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My oldest brother turns 74 today. Always looking for an excuse to go on a hike and get together with family, he emailed the family via group email about hiking not too far a drive from any of us. Schedules being what they are, three out of the four brothers and their wives and one son out of eight children and his family made it for the hike, 14 souls in all. We had done this hike as one of our Thanksgiving hikes several years ago. For some reason, all of us remembered the falls but forgot the hike. It is not steep but it is continuously up. It is not long at 1.5 miles out, but it is rough with randomly pitched small boulders in sections. Small children needed assistance and less stable older participants gave out. The purpose of the hike was time together and time in the woods. Both objectives were completed. For half of us there was a little extra adventure as well. Check out the pictures at Margarette and Bailey Falls to see why.

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For various reasons it was decided that we could get together as a family for Thanksgiving again this year. We enjoy the time together and I hope you will enjoy my pictures at “2021 Thanksgiving and Hike.”

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There are few trails in my neck of the woods that I haven’t been on. And when I’m next to a creek, I’m always looking for a cascade or waterfall. A little while back my daughter and I went for a hike on a trail that I determined that I had not been on for perhaps 20 years. We were only gone from the house for 4 hours, but it was such a blessed time. To see the pictures and find out why, click on Hidden Cascade.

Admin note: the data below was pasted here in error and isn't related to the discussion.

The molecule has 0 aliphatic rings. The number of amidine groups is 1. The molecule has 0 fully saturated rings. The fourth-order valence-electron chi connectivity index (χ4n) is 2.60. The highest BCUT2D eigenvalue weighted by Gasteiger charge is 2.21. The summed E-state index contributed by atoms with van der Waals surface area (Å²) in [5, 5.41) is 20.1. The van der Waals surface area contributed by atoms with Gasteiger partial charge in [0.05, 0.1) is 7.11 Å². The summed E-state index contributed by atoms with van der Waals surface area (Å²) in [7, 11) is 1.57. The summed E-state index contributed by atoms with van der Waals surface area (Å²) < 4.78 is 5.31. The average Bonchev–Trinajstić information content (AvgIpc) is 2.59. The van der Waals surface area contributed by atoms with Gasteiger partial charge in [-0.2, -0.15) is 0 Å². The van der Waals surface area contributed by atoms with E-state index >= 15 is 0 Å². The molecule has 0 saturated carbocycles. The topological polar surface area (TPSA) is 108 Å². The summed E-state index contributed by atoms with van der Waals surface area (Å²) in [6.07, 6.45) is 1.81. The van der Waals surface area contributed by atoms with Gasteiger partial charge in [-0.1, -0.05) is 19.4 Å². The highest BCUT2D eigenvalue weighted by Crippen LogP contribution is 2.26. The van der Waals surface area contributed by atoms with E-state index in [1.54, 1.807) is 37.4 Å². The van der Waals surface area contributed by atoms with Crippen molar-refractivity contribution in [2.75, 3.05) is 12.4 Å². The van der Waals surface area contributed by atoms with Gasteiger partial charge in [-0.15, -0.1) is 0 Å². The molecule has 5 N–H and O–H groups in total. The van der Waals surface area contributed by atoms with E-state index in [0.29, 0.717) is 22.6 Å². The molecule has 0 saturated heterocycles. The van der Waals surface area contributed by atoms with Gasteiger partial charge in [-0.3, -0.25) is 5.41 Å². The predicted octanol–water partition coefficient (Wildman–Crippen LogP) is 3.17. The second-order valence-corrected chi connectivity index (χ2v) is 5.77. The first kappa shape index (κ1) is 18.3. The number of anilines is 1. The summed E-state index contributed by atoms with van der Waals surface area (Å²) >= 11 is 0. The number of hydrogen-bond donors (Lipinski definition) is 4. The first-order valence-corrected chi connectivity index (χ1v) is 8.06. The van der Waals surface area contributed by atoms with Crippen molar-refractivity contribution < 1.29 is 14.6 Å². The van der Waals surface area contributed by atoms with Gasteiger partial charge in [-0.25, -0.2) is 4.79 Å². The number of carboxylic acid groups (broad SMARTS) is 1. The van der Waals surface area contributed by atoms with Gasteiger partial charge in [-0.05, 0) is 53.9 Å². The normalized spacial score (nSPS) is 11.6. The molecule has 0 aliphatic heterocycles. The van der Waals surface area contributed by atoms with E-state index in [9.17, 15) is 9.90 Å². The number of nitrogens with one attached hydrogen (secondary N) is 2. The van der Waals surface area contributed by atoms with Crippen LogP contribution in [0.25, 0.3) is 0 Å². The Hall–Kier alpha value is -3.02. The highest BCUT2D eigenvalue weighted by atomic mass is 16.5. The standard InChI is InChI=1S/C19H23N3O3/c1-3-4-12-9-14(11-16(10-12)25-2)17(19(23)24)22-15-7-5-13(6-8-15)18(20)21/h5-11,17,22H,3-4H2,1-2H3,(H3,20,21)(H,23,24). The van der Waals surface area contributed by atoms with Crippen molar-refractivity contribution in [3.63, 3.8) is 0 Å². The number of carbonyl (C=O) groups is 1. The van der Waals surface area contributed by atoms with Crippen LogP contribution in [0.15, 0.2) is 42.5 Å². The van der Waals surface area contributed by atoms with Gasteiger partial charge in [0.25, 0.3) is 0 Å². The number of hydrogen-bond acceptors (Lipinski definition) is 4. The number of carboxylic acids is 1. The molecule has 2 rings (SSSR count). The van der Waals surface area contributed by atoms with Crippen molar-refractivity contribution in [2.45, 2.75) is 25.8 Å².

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Ginger Snap Cascade

Some people cherish the opportunity to hang out, lay around, not do much. I do when I am incredibly tired, but otherwise I prefer to be active. Lately that has been difficult because of my lower back. However, firstly, it is getting better, and secondly, though any lifting, twisting, fast movements, or long strides are out, walking actually makes it better. Today my youngest son ask me to go canoeing. Nope! that involves lifting a canoe and twisting to paddle. How about a hike? Yes, I can do that. So while he was on his way to pick me up, I went to pick up two ladders I had loaned out and pick up a few things at the grocery store next door. I had loaned the ladders out to the local climbing gym (Bigfoot Climbing Gym) for a route setting clinic While there I saw a very interesting climbing hold (Click on link below for pictures.).